Corporate E-Learning
Friday, April 01, 2005
Trainers evolving into Organizational Developers

Godfrey Parkin has a good description of trainers and Organisational Developers.
Training focuses on improving the performance of individuals and teams; [Organizational Development] focuses on a bigger picture, improving the performance of systems, structures, and processes, as well as looking at the people. The "as well as" is where the conflicts between OD and training arise, and where the synergies are to be found.

One interesting observation, reported by Godfrey as well, is the effectiveness of just-in-time informal learning among on the job peers. He wrote,
people apparently learn four times as much through the informal on-the-job learning than they do through structured formal training. And the best place to leverage local learning is deep in the workflow, not from a central campus.

Godfrey's post focused on the issues between trainers and organisational developers:
So why are so many trainers re-labeling themselves as organizational developers? It may be because trainers don’t get taken seriously enough by management. The “trainer” label is a handicap that constrains their perceived effectiveness areas, and deprives them of the ability to credibly voice the need for changes beyond the knowledge and skills of employees. And it puts a barrier in the way of their influencing or driving those changes.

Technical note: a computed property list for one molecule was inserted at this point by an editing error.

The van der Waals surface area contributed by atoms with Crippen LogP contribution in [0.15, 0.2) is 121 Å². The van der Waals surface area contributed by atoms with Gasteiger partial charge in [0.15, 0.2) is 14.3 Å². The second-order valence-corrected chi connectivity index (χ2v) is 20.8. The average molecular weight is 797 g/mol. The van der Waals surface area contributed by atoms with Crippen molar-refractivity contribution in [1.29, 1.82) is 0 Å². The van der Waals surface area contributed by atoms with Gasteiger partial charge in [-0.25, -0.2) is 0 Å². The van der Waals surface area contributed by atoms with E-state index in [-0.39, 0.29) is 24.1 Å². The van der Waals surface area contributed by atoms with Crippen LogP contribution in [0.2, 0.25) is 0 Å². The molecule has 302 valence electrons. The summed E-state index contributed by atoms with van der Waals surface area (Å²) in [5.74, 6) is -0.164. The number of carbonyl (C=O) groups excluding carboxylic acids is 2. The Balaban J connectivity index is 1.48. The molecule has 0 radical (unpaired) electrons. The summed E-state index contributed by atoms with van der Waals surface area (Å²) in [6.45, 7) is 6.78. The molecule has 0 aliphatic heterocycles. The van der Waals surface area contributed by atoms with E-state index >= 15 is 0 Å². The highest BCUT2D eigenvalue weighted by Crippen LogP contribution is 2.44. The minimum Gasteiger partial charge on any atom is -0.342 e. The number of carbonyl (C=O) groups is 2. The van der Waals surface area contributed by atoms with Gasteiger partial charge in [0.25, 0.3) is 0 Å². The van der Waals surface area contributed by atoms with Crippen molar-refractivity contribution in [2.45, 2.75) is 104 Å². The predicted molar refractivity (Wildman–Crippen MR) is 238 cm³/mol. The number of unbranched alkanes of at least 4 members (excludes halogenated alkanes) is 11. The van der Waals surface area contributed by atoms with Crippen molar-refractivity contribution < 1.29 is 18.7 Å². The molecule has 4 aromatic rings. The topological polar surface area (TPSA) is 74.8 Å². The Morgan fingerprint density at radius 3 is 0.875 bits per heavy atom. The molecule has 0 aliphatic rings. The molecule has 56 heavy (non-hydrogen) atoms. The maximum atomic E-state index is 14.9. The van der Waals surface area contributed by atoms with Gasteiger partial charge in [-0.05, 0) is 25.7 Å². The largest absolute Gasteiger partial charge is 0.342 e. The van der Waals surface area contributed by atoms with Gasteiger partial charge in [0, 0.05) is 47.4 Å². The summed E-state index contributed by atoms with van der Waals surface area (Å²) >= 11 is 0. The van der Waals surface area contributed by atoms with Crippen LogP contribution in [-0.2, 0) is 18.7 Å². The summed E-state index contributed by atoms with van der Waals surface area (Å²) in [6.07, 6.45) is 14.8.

OD professionals are often horrified when trainers attempt to go beyond their brief. Granted, OD people are highly trained in what they do, and a bumbling amateur can do more harm than good. But experienced trainers often have a much deeper hands-on insight into the issues than anyone gives them credit for. In pursuing OD initiatives, I have always sought to tap into the organizational expertise of trainers, because trainers are the nervous system of an organisation. They see, hear, and feel more than many managers do, and they are exposed to the systemic problems, and opportunities, through the eyes of their learners.

Another implication is the dilemma to e-learning vendors who are pushing centralised LMS, KM systems or repositories. If trainers are either evolving to organisational developers, or decentralised into independent sub-units supporting the training and learning needs of smaller operational units in an organisation, to whom should these vendors sell their wares?

From an organisation point of view, do we want to see all trainers gone and become OD?
Comments: Post a Comment

<< Home
Musings during my journey into elearning implementations for the corporates

Location: Melbourne, Australia
Conversation With My Evil Twin Learning for 2020  Asynchronous Collaborative Learning Activities

March 2005 / April 2005 / May 2005 / June 2005 / July 2005 / August 2005 / October 2005 / November 2005 / August 2006 / September 2006 / February 2009 /

Powered by Blogger

Web Corporate e-learning

Blogarama - The Blog Directory
site feed